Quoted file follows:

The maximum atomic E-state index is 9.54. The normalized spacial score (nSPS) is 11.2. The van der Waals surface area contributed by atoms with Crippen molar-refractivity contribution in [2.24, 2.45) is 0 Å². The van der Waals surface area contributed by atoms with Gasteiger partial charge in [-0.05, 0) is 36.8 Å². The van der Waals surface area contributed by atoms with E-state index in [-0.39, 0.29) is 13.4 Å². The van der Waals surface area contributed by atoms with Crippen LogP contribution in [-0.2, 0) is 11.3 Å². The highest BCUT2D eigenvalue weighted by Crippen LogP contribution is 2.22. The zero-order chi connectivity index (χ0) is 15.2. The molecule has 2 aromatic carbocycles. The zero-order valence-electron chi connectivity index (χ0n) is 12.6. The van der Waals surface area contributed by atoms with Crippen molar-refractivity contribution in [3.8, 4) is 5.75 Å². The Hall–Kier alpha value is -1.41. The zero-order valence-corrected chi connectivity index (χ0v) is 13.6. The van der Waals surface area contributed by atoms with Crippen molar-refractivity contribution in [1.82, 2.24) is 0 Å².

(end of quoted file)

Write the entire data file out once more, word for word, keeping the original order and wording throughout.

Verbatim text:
The maximum atomic E-state index is 9.54. The normalized spacial score (nSPS) is 11.2. The van der Waals surface area contributed by atoms with Crippen molar-refractivity contribution in [2.24, 2.45) is 0 Å². The van der Waals surface area contributed by atoms with Gasteiger partial charge in [-0.05, 0) is 36.8 Å². The van der Waals surface area contributed by atoms with E-state index in [-0.39, 0.29) is 13.4 Å². The van der Waals surface area contributed by atoms with Crippen LogP contribution in [-0.2, 0) is 11.3 Å². The highest BCUT2D eigenvalue weighted by Crippen LogP contribution is 2.22. The zero-order chi connectivity index (χ0) is 15.2. The molecule has 2 aromatic carbocycles. The zero-order valence-electron chi connectivity index (χ0n) is 12.6. The van der Waals surface area contributed by atoms with Crippen molar-refractivity contribution in [3.8, 4) is 5.75 Å². The Hall–Kier alpha value is -1.41. The zero-order valence-corrected chi connectivity index (χ0v) is 13.6. The van der Waals surface area contributed by atoms with Crippen molar-refractivity contribution in [1.82, 2.24) is 0 Å².